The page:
In a crisis, they say, it is clear who your friends are. France has been in the grip of an economic crisis for years, but the country is still divided over which of its politicians are friends to the nation and which are enemies.
Economy Minister Emmanuel Macron, who cut his teeth in the Rothschild banking group, launches a series of reforms on Wednesday designed to "unlock" the French economy.
Some French believe that the tough love and new reforms that he is planning are exactly what France needs. Others - including some within his own Socialist Party - see him as taking the nation apart piece by piece.
Aged 36, Mr Macron is the youngest member in Prime Minister Manuel Valls's Socialist government and French commentators are widely predicting a baptism of fire.
Among the key changes are plans to liberalise national bus routes and open up "protected" professions.
Notaries, bailiffs and lawyers are gearing up to defend their interests and aim to turn out on the streets in their thousands in protest.
Mr Macron is standing firm, arguing that "by overprotecting, we end up protecting nothing", quoting France's Nobel economics prize winner Jean Tirole.
And then there is a proposal to extend Sunday shopping to 12 times a year and provide exemptions to selected "zones with strong tourist and economic potential".
Some shops already open on Sundays in the run-up to Christmas.
The festive window displays of the grands magasins (department stores) of Paris draw huge crowds on weekends. Small children are held high against the glass as the smell of chestnuts wafts over the crowd of shoppers, shuffling along the boulevard.
But the number of Sunday licences is strictly limited to five days in a year - a tribute to France's traditionally Socialist values. Local authorities are currently allowed to refuse all such trading on Sundays completely.
Under Mr Macron's plan, all that will change - a step backwards in the eyes of many rebels on the left of the Socialist Party.
But not for Prime Minister Manuel Valls who asked on French TV: "Do we want Chinese tourists to leave to do their shopping in London on Sundays?"
Emmanuel Macron - Hollande's 'right brain'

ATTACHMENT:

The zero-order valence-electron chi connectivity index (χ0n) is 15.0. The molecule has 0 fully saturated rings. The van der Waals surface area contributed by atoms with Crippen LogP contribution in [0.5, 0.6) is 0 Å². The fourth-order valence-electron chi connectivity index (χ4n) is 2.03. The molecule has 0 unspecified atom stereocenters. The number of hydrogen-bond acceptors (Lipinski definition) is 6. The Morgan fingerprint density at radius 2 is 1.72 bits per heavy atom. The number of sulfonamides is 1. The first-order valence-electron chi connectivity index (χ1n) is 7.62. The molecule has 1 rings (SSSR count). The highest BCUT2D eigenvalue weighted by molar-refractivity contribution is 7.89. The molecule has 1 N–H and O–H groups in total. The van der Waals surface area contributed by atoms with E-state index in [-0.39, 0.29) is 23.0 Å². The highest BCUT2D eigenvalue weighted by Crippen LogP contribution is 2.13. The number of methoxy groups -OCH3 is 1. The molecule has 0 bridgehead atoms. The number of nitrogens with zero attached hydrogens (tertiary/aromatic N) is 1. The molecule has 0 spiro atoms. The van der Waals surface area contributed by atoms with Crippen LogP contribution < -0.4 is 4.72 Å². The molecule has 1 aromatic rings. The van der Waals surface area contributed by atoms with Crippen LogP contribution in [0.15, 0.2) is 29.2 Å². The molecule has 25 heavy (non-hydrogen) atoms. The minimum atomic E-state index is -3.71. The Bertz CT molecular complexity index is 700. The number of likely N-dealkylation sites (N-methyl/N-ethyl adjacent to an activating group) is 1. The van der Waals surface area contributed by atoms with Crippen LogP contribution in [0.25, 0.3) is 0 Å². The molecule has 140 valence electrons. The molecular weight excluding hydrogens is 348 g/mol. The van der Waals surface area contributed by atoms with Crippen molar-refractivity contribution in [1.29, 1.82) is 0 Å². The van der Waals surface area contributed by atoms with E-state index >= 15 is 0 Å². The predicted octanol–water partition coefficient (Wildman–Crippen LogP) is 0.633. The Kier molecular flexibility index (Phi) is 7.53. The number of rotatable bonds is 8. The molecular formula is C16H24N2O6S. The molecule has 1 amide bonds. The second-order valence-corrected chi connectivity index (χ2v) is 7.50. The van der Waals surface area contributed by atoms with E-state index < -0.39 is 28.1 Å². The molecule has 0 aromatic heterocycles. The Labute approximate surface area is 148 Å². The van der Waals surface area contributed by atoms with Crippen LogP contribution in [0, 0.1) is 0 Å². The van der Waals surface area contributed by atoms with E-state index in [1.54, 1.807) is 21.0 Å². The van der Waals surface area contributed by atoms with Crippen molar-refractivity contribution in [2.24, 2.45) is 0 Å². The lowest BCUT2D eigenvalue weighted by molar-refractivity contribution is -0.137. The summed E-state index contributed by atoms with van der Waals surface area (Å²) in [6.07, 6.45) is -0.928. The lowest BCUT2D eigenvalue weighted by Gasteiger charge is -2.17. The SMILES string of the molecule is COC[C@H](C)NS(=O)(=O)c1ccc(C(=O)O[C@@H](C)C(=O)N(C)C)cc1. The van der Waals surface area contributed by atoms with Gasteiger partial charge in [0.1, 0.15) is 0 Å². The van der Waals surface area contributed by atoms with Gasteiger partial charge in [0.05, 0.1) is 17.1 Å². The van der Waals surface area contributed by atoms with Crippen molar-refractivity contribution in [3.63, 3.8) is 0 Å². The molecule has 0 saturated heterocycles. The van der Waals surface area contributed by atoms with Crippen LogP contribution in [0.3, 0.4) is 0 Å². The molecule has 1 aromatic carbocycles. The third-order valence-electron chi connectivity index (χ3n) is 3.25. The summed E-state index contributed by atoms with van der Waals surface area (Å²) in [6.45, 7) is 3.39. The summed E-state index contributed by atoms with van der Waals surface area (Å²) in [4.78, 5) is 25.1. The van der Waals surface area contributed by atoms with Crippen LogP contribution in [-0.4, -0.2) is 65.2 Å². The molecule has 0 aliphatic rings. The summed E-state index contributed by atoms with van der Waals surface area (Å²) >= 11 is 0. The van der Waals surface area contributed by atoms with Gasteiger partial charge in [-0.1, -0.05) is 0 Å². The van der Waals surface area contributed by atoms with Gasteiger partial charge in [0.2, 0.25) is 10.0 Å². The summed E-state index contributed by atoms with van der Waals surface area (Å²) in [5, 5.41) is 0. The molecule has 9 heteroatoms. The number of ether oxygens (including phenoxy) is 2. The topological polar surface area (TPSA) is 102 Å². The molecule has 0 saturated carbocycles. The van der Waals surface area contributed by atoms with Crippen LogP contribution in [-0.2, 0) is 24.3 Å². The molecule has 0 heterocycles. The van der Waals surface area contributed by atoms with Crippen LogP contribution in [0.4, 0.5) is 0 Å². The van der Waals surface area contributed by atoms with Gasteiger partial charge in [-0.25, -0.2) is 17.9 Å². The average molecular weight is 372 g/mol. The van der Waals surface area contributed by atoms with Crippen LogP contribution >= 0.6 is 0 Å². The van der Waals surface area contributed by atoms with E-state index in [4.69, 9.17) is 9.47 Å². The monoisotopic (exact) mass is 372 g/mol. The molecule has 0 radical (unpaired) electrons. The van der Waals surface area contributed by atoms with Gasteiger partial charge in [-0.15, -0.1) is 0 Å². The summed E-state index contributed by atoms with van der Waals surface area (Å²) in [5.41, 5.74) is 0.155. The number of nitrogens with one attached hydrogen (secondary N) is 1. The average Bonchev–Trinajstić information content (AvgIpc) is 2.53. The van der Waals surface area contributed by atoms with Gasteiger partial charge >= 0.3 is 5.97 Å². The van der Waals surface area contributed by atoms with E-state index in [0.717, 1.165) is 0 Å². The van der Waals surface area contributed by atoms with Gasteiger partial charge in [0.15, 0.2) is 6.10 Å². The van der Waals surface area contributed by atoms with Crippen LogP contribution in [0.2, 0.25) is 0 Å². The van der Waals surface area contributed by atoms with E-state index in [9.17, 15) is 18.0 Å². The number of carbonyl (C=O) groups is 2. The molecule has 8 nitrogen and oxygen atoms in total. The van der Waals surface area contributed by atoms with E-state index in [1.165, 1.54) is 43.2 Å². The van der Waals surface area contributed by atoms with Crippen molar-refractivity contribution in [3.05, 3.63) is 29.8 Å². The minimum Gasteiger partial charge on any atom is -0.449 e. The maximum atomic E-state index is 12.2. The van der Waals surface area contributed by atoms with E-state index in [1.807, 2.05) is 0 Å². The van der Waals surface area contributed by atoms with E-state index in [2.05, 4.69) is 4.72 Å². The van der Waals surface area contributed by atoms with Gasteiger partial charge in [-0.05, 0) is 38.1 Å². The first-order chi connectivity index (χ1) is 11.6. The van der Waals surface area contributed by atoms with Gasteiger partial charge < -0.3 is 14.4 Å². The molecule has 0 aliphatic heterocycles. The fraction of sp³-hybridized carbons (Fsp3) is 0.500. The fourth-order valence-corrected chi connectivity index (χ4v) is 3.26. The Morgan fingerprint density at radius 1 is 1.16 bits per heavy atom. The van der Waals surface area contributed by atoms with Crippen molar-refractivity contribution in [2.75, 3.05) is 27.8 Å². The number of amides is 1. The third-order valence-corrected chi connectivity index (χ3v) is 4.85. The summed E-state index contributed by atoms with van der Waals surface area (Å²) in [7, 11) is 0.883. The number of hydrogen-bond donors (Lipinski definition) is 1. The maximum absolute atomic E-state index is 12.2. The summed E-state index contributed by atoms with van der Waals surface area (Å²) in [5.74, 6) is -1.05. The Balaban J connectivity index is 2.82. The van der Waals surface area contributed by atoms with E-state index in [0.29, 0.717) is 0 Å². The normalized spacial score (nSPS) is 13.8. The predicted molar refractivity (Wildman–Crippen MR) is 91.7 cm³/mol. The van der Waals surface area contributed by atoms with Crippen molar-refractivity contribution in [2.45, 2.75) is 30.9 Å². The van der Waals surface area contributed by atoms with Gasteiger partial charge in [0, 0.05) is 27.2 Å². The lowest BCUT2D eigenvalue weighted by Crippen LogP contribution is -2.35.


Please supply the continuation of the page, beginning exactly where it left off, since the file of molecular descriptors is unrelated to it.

- Philosophy graduate with theses on Hegel and Machiavelli
- Aged 25, became assistant to late philosopher Paul Ricoeur
- Worked for Rothschild Group 2008-2012, advised Nestle on subsequent purchase of Pfizer subsidiary
- Became economics adviser to President Francois Hollande in 2012
- Helped draft Hollande's Responsibility Pact, pledging €40bn in tax breaks to companies hiring new workers
- Appointed economics minister in August 2014
For one of the Socialist rebels, Sandrine Doucet, the Sunday shopping issue revolves around giving people the chance to rest.
"We shouldn't let go of that tradition," she argues.
"Sunday rest is a Socialist achievement, something we have fought long and hard to achieve. If we lose this right, we'll also lose other rights, because I don't believe that employees will be properly paid for working on a Sunday."
But while left-wing politicians are firmly opposed, a large majority of the public appears to have come round to the changes.
Pollster Gael Sliman from Oxada says that traditional opposition to Sunday opening hours is shrinking. "Seventy per cent of voters we asked recently said they were in favour of it," he said, "and opposition is diminishing towards other kinds of reform too."
Certainly the lunch-time crowds around the Paris shopping district of Les Halles were firmly behind the plan.
"It's a good choice for people who work all week, and on Sunday it's possible to shop with the family," said one man.
One woman pointed out that France had several religions, not just Christianity. A student added that many workers were happy to work on Sundays as they received double pay, but felt they should not be forced to work at weekends.
Oxada's recent poll suggests that 86% of French voters think the government's economic performance is poor.
"Voters don't care about politics at the moment," Mr Sliman says, "they are more pragmatic and less ideological than ever before. They want change."
But Mr Macron is making enemies even among those who approve of his reforms. While some in his party say he is going too far, other colleagues accuse him of moving too slowly. One leading Socialist criticised his lack of ambition.
German Chancellor Angela Merkel told a German newspaper that French plans did not go far enough.
One Socialist colleague of Mr Macron suggested that the minister should decide whether it was Mrs Merkel that he should wish to please, or the voices of his party colleagues.
As Emmanuel Macron is finding out, it is hard to please everyone.
The proof, though, may well be in the results. If he and his prime minister can engineer an upturn in the economy, they will suddenly find themselves a whole lot more popular than they thought. And, with presidential elections due in three years' time, popularity counts.